Well, this guy has been fairly efficient in maintaining contact as things have prgressed, by phone and e-mail. Indeed he’s been quite enthusiastic. However, I sent him my last e-mail a couple of days ago (the first one with a figure and a price mentioned) and guess what…

    He may be talking to his client, but somehow I think I’ve seen the last of him.

    I think I did the right thing, and the longer he goes without responding, the more sure of this I become.

    Idle/possibly paranoid thought: I don’t think I was ever going to see a job, but wonder if I was going to provide the template for someone else’s job, or at least provide a nice shiny video for him and his clients for free, that they could use to get the rest of the project going.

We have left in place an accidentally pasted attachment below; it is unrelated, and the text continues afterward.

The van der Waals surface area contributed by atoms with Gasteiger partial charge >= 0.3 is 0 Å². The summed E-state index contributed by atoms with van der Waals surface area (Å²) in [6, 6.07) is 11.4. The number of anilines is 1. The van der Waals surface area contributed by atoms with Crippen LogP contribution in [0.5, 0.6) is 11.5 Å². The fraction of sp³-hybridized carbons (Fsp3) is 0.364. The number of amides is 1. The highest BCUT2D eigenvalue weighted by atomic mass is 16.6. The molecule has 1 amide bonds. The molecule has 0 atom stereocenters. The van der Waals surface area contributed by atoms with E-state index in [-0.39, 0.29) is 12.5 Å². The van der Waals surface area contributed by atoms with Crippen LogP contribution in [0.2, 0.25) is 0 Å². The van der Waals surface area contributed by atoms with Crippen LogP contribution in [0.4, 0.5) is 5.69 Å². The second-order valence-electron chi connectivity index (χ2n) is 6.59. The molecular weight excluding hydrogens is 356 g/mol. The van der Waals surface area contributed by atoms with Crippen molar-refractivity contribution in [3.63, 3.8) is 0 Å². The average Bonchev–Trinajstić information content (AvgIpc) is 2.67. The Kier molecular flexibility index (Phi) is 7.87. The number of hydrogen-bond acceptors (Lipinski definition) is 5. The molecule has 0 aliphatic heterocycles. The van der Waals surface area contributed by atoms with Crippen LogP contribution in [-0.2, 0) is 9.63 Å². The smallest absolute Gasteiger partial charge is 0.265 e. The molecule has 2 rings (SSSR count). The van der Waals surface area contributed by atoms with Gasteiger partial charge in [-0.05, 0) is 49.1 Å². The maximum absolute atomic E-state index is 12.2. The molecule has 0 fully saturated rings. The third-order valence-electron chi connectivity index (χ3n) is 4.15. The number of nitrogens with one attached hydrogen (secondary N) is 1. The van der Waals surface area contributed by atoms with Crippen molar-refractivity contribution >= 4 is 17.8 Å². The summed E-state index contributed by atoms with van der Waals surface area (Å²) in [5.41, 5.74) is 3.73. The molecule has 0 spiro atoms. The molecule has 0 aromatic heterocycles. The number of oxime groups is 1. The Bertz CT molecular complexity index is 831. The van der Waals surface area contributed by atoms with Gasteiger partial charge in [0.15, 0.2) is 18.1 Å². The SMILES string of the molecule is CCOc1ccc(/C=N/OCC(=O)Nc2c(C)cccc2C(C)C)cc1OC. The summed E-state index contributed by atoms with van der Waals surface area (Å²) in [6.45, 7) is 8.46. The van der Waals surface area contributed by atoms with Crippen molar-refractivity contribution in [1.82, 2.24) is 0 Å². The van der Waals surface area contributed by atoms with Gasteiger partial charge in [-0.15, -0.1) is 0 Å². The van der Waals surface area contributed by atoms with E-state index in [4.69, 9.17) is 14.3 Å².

• David Roth Weiss

    May 19, 2005 at 3:53 pm


    Good for you, you did the right thing. The gut reaction that caused you to seek advice seems like it was right on target. Learn to rely on it, it’ll save you lots of aggravation.


  • Simon Cawthorne

    May 24, 2005 at 8:21 am


    I just wanted to say thanks for the advice here and also on the duplicate thread I posted (sorry!)


  • Steve Roberts

    May 24, 2005 at 4:51 pm

    Well done. You probably saved yourself a lot of headaches.

    You should draft up a standard agreement that allows you to be paid your normal rate for consultations and ideas, as the first stage of a multi-stage project. If they choose to go ahead, you move on to stage 2 and actually produce the thing. If they choose to bail, you invoice them (as outlined) for the Stage 1 ideas, which, by the way, are sketchy and conceptual in execution. It’s not nitpicky, it’s professional. 🙂

    You should set the working conditions, not them. Otherwise, why are you in business for yourself?

    For more info, you can check the Graphics Artists’s Guild handbook, or the RGD Ontario website.

    Regarding the above resources, you may need to extrapolate print concepts for Broadcast Design, but the basic practices are sound.

    Hope that helps,